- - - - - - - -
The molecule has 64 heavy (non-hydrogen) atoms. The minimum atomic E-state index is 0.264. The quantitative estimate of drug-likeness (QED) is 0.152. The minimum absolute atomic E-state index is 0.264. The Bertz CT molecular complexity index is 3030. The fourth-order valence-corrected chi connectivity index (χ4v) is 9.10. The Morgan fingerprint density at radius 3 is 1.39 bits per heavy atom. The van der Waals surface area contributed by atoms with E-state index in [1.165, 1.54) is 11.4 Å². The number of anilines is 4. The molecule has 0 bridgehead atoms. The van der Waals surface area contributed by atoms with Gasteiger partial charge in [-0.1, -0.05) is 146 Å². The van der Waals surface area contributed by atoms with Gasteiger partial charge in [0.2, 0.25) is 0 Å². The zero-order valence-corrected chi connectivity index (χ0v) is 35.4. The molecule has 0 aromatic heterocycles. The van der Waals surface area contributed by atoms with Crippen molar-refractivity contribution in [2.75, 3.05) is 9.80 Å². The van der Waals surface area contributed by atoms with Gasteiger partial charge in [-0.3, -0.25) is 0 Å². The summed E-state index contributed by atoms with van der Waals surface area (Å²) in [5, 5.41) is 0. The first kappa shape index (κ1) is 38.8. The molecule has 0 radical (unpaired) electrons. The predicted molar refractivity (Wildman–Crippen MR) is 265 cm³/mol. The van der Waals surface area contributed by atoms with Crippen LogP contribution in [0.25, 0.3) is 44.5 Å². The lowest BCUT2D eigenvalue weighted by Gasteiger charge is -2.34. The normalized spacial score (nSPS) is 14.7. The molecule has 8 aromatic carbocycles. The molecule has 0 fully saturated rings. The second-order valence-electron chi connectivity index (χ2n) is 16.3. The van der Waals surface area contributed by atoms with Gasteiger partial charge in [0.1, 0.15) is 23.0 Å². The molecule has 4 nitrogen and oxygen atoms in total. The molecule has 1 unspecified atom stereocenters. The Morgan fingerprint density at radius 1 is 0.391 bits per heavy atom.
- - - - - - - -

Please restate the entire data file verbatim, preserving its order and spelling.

The molecule has 64 heavy (non-hydrogen) atoms. The minimum atomic E-state index is 0.264. The quantitative estimate of drug-likeness (QED) is 0.152. The minimum absolute atomic E-state index is 0.264. The Bertz CT molecular complexity index is 3030. The fourth-order valence-corrected chi connectivity index (χ4v) is 9.10. The Morgan fingerprint density at radius 3 is 1.39 bits per heavy atom. The van der Waals surface area contributed by atoms with E-state index in [1.165, 1.54) is 11.4 Å². The number of anilines is 4. The molecule has 0 bridgehead atoms. The van der Waals surface area contributed by atoms with Gasteiger partial charge in [-0.1, -0.05) is 146 Å². The van der Waals surface area contributed by atoms with Gasteiger partial charge in [0.2, 0.25) is 0 Å². The zero-order valence-corrected chi connectivity index (χ0v) is 35.4. The molecule has 0 aromatic heterocycles. The van der Waals surface area contributed by atoms with Crippen molar-refractivity contribution in [2.75, 3.05) is 9.80 Å². The van der Waals surface area contributed by atoms with Gasteiger partial charge in [-0.3, -0.25) is 0 Å². The summed E-state index contributed by atoms with van der Waals surface area (Å²) in [5, 5.41) is 0. The first kappa shape index (κ1) is 38.8. The molecule has 0 radical (unpaired) electrons. The predicted molar refractivity (Wildman–Crippen MR) is 265 cm³/mol. The van der Waals surface area contributed by atoms with Crippen LogP contribution in [0.25, 0.3) is 44.5 Å². The lowest BCUT2D eigenvalue weighted by Gasteiger charge is -2.34. The normalized spacial score (nSPS) is 14.7. The molecule has 8 aromatic carbocycles. The molecule has 0 fully saturated rings. The second-order valence-electron chi connectivity index (χ2n) is 16.3. The van der Waals surface area contributed by atoms with Gasteiger partial charge in [0.1, 0.15) is 23.0 Å². The molecule has 4 nitrogen and oxygen atoms in total. The molecule has 1 unspecified atom stereocenters. The Morgan fingerprint density at radius 1 is 0.391 bits per heavy atom.